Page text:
SC acquits drug convict due to cops’ technical flaw in handling evidence
Due to the police’s failure to comply with the “chain of custody” in handling seized illegal drugs, the Supreme Court (SC) has acquitted a man previously found guilty for selling shabu.
The high tribunal has ordered the release of Federico Señeres, Jr., who was arrested seven years ago for selling less than a gram of shabu, unless he is detained for other unlawful cause.
In a 15-page decision made public Thursday, the court reversed and set aside the Court of Appeals’ decision dated Nov. 16, 2016, which had affirmed a Taguig City regional trial court decision that convicted Señeres for the illegal sale of less than a gram of shabu.
Señeres was arrested in a buy-bust operation at the food court of a mall in Taguig City on September 14, 2011.
The lower court’s decision was affirmed by the Court of Appeals prompting him to elevate the case to the SC. He questioned the policemen’s failure to comply with the procedure for the custody and control of seized prohibited drugs under the law.
He claimed there was a gap in the chain of custody of the seized items. He said that he and his companion were seated and talking to each other when they were apprehended by two armed men.
Under the original provision of Section 21 of Republic Act 9165, the apprehending police is required to immediately conduct a physical inventory and photograph of seized drugs in the presence of the accused, or his representative or counsel; a representative of the media; a representative from the Department of Justice (DOJ); and any elected public official who shall be required to sign the copies of the inventory and be given a copy.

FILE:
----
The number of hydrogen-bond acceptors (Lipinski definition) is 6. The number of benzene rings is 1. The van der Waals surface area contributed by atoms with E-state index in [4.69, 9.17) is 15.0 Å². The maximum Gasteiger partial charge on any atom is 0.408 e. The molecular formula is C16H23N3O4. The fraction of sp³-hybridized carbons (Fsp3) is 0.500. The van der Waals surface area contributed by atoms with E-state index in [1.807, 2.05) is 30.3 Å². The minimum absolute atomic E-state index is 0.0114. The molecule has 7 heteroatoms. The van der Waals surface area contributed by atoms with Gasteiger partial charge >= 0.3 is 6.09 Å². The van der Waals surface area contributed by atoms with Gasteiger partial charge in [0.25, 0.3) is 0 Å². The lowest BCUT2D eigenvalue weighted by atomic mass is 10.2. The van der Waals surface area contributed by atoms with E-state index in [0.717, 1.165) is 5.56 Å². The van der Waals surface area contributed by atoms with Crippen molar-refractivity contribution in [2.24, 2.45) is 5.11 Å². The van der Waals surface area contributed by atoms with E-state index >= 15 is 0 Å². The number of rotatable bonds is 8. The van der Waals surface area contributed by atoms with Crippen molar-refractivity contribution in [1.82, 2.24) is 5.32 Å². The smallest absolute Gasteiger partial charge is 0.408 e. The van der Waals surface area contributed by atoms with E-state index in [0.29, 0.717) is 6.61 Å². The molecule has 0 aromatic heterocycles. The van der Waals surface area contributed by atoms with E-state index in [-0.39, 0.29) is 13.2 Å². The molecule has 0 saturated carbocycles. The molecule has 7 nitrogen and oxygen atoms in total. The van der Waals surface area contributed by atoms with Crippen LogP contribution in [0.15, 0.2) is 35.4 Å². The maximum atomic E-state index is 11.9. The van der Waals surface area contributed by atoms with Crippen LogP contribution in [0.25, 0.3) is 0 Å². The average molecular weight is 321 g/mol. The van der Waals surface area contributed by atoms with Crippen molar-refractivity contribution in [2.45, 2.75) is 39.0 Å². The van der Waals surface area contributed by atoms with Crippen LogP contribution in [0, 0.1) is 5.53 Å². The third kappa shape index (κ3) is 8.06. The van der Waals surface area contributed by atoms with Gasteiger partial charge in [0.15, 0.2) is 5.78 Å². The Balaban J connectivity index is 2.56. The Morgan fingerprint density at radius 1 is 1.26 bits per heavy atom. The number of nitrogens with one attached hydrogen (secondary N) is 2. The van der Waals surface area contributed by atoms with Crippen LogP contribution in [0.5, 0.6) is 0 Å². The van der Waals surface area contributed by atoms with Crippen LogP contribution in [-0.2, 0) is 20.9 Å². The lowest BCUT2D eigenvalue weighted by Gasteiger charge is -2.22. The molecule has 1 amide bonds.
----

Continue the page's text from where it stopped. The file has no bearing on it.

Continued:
However, in Señeres’ case, there were no representatives from the media and the DOJ, and there was no elected public official present during the physical inventory and photograph of the seized items. Instead, only a security guard of the mall witnessed the inventory.
No explanation for the absence of the required witnesses was also not provided nor was there any evidence to prove that the police officers exerted any effort to seek their presence.
“There being no justifiable reason in this case for the non-compliance of Section 21 of R.A. No. 9165, this Court finds it necessary to acquit the appellant for failure of the prosecution to prove his guilt beyond reasonable doubt,” the decision read.
The High Court also stressed that “[a] stricter adherence to Section 21 of R.A. No. 9165 is required where the quantity of illegal drugs seized is miniscule since it is highly susceptible to planting, tampering, or alteration.”
The court also noted that in Señeres’ case, the old provisions of Section 21 of RA No. 9165 and its Implementing Rules and Regulations should apply because the alleged crime was committed before the amendment in 2014 under R.A. No.10640. /jpv
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